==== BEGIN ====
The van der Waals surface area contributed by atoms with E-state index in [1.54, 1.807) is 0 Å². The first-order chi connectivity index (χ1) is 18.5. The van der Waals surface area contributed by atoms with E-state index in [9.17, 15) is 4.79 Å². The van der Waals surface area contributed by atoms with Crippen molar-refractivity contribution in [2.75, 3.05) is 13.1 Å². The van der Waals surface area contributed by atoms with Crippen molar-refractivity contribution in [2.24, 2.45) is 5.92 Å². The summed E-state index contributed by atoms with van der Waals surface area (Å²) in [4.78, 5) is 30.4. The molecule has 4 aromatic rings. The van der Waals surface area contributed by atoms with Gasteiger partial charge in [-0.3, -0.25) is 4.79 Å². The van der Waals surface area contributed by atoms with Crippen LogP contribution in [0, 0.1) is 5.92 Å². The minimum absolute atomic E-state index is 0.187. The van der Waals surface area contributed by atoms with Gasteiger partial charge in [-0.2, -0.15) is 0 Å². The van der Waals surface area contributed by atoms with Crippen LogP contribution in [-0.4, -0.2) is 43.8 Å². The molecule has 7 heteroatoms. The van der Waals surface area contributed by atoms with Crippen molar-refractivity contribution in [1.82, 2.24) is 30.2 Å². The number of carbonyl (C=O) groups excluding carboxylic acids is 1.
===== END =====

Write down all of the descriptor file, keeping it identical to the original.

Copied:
The van der Waals surface area contributed by atoms with E-state index in [1.54, 1.807) is 0 Å². The first-order chi connectivity index (χ1) is 18.5. The van der Waals surface area contributed by atoms with E-state index in [9.17, 15) is 4.79 Å². The van der Waals surface area contributed by atoms with Crippen molar-refractivity contribution in [2.75, 3.05) is 13.1 Å². The van der Waals surface area contributed by atoms with Crippen molar-refractivity contribution in [2.24, 2.45) is 5.92 Å². The summed E-state index contributed by atoms with van der Waals surface area (Å²) in [4.78, 5) is 30.4. The molecule has 4 aromatic rings. The van der Waals surface area contributed by atoms with Gasteiger partial charge in [-0.3, -0.25) is 4.79 Å². The van der Waals surface area contributed by atoms with Crippen LogP contribution in [0, 0.1) is 5.92 Å². The minimum absolute atomic E-state index is 0.187. The van der Waals surface area contributed by atoms with Gasteiger partial charge in [-0.2, -0.15) is 0 Å². The van der Waals surface area contributed by atoms with Crippen LogP contribution in [-0.4, -0.2) is 43.8 Å². The molecule has 7 heteroatoms. The van der Waals surface area contributed by atoms with Crippen molar-refractivity contribution in [1.82, 2.24) is 30.2 Å². The number of carbonyl (C=O) groups excluding carboxylic acids is 1.